There’s  nothing quite like exploring the quintessentially Kiwi ‘great outdoors’. With some of the most breathtaking and varied scenery in the world, untouched terrain, pristine rivers and beaches, and plenty of walking, hiking and water sport options, New Zealand is an outdoor playground. BUT.... Every year, New Zealand Search and Rescue crew are called up to rescue kiwis and visitors who have become lost, injured or need emergency help. We want your trip of a life-time to run without a hitch, so our advice is to follow the old Scouting motto and ‘be prepared’.

Safety in the great outdoors


New Zealand is a diverse, ocean-cooled group of islands and our weather can and does change dramatically and rapidly. Even at the height of summer, think four seasons in one day.  When venturing into the outdoors follow these five tips from the Outdoor Safety Code – these preparations can and do save lives. 

1: Plan your trip – if you’re unsure, ask one of our team about the best route and how much time this will roughly take.

2: Tell someone – let us or someone you trust, know your plans (or let the local Department of Conservation ‘DOC’ office know).  Leave a date for when to raise the alarm if you haven’t returned.

3: Be aware of the weather – our weather is highly changeable and unpredictable so always check the latest forecast.

4: Know your limits – stay with your group, don’t take undue risks and control your ego so you remain within your physical limits and experience.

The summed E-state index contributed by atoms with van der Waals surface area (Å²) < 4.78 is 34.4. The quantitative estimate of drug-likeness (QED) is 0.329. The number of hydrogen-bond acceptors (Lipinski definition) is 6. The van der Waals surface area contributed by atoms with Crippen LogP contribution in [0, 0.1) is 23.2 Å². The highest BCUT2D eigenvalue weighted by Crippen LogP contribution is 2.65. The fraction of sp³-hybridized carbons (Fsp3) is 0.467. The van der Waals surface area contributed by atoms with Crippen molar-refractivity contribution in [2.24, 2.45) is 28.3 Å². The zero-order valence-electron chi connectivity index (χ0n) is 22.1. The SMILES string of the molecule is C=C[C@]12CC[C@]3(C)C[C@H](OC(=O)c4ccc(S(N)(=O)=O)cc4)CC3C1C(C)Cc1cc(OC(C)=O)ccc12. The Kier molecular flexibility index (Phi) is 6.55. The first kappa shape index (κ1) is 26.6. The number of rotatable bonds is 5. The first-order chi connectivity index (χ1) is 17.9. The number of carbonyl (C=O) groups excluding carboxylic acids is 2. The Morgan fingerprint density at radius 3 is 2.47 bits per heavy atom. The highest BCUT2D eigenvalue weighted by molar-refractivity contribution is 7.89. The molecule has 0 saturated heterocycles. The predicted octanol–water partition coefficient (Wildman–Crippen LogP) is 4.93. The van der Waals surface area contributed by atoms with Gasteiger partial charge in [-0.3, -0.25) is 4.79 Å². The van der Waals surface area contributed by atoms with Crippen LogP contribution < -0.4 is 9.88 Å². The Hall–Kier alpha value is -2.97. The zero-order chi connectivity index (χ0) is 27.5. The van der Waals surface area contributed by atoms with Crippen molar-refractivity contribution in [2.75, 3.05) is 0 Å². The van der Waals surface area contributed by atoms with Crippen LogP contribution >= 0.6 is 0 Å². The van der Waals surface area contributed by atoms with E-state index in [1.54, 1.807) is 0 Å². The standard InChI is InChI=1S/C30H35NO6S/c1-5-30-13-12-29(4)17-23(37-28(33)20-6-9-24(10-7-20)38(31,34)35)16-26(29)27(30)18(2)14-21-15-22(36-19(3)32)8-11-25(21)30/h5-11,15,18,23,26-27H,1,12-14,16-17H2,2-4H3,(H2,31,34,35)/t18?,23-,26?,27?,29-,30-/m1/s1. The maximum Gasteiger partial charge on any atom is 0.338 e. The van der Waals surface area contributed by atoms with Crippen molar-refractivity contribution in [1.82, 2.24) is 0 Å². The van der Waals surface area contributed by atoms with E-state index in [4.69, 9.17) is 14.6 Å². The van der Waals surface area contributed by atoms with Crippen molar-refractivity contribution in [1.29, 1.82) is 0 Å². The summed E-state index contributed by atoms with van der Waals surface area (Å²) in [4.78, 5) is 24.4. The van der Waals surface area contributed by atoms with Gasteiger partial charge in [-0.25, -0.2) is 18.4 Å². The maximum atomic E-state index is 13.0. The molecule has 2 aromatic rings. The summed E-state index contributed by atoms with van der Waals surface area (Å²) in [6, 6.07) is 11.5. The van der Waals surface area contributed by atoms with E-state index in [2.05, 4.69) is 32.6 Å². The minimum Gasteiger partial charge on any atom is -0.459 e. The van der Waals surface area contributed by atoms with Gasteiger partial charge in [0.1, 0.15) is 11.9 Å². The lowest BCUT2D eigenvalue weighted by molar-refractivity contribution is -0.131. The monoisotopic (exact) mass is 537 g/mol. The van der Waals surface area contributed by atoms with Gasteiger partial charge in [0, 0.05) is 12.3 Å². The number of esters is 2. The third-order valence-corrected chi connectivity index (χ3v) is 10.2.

5: Take sufficient supplies – if you face an emergency, make sure you will have enough food, equipment and rations. Consider taking a personal locator beacon or mountain radio – if you are buried in an avalanche, you may only have minutes to raise the alarm!
 

Outdoor Safety Code Video

Other safety tips before venturing into the outdoors:

  • The New Zealand sun is especially fierce so be sure to cover up during the heat of the day and apply regular sunscreen to avoid the risk of sunburn and sunstroke. 
  • Officially there are no dangerous wildlife to watch out for (although hunters and trappers have a healthy respect for wild pigs …). However, there are two spiders that can pack a nasty bite (the little native red-backed Katipo spider and the introduced white-tail spider).  
  • Many travellers have felt the itchy wrath of sandflies and mosquitoes, which are found in parts of New Zealand. Apply insect repellent, especially around dusk. Seriously. 
  • To avoid the risks of water born illness such as giardia, it’s best not to drink directly from steams and lakes. Follow the DOC signs and boil before drinking the water.
     

More articles to help you plan your trip to New Zealand


Getting to New Zealand
New Zealand Passport and Visa Requirements
Smooth as possible on arrival to New Zealand
Travel Insurance for New Zealand
Doubtful Sound or Milford Sound?
Which New Zealand Glacier to Visit?
Driving in New Zealand
What is the Best Time to Visit New Zealand?
What to Pack for a New Zealand Holiday
New Zealand Accommodation Guide
New Zealand's Need to Know Facts
What do things cost in New Zealand

Since 2001 we’ve been helping visitors plan their dream New Zealand holiday. We aim to make visiting our beautiful land effortless. Let our expert holiday planners put together an itinerary for you, no obligation FREE of charge, or get some friendly advice on what small group tour would suit - Just follow the link and answer a few brief questions.